Ibars also recommended that the city’s police department create an online portal for U visa requests; currently, the department accepts requests only via U.S. mail. The Miami-Dade County Police Department, for instance, allows victims and their lawyers to submit requests on its website.

Among Ibars’ Miami clients was Nataly Alcantara, who was the victim of a home invasion robbery in November 2014. Two armed women broke into her duplex apartment, and one of the suspects pointed a gun at Alcantara’s children. After the thieves ran off with $300 in cash and the family’s phones, Alcantara called police from a roommate’s cellphone.

Police reports show that she and her partner met with police at least three times, answered officers’ questions and reviewed mugshots. Alcantara also called her stolen cellphone the day after the robbery. When someone answered, she alerted police, who were able to use the information to track down one suspect.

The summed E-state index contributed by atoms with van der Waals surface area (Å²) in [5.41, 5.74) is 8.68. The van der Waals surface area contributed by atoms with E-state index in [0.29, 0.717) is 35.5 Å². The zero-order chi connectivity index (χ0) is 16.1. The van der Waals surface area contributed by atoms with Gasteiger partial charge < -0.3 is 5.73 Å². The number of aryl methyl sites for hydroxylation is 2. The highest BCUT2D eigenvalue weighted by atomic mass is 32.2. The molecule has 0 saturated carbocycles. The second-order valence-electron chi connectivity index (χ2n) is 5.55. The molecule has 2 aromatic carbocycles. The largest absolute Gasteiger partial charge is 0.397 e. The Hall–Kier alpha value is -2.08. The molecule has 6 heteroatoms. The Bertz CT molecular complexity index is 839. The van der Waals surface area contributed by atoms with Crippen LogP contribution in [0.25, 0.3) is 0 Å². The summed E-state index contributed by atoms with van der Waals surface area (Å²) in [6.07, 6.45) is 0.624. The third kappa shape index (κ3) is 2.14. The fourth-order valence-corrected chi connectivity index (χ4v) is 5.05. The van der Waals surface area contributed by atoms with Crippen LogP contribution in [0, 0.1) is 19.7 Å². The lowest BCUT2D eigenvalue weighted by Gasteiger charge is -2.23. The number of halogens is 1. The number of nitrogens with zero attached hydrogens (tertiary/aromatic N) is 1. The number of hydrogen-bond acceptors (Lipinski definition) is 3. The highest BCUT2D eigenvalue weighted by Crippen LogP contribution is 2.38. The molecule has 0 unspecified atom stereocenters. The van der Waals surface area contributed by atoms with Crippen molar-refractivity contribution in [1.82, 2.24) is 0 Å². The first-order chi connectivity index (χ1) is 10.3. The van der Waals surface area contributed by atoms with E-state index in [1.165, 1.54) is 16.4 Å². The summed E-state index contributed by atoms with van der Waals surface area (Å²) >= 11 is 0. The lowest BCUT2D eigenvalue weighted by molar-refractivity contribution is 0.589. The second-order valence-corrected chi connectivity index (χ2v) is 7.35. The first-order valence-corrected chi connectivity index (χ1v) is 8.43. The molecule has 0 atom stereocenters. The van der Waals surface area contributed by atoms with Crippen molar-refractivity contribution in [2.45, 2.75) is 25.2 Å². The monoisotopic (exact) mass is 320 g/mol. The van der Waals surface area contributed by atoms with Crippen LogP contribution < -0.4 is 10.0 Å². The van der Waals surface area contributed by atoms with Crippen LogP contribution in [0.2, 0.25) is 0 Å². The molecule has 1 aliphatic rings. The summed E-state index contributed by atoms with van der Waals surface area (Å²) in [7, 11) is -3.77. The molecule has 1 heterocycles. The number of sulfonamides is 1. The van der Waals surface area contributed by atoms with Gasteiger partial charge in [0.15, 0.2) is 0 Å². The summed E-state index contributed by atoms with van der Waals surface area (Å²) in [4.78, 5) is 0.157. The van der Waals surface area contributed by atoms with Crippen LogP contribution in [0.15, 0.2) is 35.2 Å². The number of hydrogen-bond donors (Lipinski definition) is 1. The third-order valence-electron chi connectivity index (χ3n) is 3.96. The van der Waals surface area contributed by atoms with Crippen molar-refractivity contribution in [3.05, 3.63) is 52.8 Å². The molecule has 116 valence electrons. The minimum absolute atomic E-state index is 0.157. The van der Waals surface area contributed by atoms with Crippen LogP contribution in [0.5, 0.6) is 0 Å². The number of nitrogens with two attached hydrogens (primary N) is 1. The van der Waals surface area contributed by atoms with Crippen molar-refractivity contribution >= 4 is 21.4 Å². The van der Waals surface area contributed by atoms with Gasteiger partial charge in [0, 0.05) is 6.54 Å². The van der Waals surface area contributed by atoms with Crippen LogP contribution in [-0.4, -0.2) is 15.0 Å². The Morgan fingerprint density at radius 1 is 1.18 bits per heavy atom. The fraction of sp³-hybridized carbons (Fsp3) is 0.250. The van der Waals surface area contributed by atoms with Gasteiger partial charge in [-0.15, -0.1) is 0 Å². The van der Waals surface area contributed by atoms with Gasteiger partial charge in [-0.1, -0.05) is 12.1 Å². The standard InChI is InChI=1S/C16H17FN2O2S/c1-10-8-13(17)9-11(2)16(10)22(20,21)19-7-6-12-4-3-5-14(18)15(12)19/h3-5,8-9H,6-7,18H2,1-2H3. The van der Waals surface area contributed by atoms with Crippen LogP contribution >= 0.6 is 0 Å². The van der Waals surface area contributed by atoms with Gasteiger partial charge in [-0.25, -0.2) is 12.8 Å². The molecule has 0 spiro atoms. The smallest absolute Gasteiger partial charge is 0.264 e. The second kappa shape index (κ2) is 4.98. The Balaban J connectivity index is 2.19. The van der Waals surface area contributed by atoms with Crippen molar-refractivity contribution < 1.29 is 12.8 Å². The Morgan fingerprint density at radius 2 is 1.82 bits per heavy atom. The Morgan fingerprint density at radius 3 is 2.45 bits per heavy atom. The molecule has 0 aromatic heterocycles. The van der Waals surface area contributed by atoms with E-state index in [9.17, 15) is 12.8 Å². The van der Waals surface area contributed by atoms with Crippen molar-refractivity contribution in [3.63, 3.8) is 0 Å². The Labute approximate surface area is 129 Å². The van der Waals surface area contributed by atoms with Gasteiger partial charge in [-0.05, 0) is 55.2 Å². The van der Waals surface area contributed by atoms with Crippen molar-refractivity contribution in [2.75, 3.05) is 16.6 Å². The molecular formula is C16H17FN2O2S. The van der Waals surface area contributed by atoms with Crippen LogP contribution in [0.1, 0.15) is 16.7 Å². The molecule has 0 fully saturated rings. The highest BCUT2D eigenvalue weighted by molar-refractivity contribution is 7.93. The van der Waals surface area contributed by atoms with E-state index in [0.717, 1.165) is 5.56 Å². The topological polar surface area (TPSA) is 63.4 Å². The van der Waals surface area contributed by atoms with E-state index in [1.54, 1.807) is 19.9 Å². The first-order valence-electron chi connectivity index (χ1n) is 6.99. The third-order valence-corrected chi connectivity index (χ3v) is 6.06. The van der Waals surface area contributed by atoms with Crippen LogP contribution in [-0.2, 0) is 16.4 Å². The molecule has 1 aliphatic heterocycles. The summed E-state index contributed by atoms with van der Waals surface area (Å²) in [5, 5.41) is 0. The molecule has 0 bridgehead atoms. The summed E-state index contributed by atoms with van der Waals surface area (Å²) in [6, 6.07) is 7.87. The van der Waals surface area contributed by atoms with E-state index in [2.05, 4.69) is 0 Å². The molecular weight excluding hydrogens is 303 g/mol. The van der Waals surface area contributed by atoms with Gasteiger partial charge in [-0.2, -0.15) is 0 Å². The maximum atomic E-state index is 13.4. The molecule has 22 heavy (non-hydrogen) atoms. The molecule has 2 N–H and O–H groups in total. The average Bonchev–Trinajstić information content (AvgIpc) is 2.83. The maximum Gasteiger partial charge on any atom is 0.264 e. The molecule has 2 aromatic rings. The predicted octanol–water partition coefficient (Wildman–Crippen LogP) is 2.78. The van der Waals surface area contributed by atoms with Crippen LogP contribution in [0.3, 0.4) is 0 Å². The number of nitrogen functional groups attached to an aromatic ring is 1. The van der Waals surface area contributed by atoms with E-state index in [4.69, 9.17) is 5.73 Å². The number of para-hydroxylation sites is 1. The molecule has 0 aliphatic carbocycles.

As the case eventually was closed without an arrest, Miami police declined to sign Alcantara’s U visa certification.

Colina said in October that he would look into Alcantara’s certification denial. When asked last week whether her case was revisited, Diaz said it didn’t come up during meetings but added that he would follow up with the chief. Ibars said she plans to refile Alcantara’s case.

Florida state Sen. Annette Taddeo, a Miami-Dade County Democrat, said she would introduce legislation this session to force all Florida law enforcement agencies to follow the same standards for handling these kinds of cases. Besides Miami, Reveal identified at least eight other Florida agencies that fail to follow federal guidelines. The Polk County Sheriff’s Office, for instance, didn’t sign a single certification request between 2016 and 2018.

“I don’t think this is something that many people are aware of. I was not aware,” Taddeo said. “This is something that we can fix legislatively.”